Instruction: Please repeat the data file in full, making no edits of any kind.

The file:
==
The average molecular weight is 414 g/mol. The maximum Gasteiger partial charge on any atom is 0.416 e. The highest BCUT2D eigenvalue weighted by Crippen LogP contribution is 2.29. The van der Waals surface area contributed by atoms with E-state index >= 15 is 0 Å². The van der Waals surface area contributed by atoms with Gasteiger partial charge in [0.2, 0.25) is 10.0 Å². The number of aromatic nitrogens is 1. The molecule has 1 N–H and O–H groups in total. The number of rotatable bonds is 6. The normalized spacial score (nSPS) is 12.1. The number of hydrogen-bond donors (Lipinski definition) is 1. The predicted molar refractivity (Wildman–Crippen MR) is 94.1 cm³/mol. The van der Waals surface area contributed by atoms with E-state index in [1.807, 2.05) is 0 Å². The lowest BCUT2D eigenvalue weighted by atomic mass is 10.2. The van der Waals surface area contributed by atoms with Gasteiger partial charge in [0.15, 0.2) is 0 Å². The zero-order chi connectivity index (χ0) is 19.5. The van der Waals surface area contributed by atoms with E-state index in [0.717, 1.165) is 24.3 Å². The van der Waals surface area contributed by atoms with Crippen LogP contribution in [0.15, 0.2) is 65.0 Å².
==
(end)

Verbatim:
The average molecular weight is 414 g/mol. The maximum Gasteiger partial charge on any atom is 0.416 e. The highest BCUT2D eigenvalue weighted by Crippen LogP contribution is 2.29. The van der Waals surface area contributed by atoms with E-state index >= 15 is 0 Å². The van der Waals surface area contributed by atoms with Gasteiger partial charge in [0.2, 0.25) is 10.0 Å². The number of aromatic nitrogens is 1. The molecule has 1 N–H and O–H groups in total. The number of rotatable bonds is 6. The normalized spacial score (nSPS) is 12.1. The number of hydrogen-bond donors (Lipinski definition) is 1. The predicted molar refractivity (Wildman–Crippen MR) is 94.1 cm³/mol. The van der Waals surface area contributed by atoms with E-state index in [1.807, 2.05) is 0 Å². The lowest BCUT2D eigenvalue weighted by atomic mass is 10.2. The van der Waals surface area contributed by atoms with Gasteiger partial charge in [0.15, 0.2) is 0 Å². The zero-order chi connectivity index (χ0) is 19.5. The van der Waals surface area contributed by atoms with E-state index in [0.717, 1.165) is 24.3 Å². The van der Waals surface area contributed by atoms with Crippen LogP contribution in [0.15, 0.2) is 65.0 Å².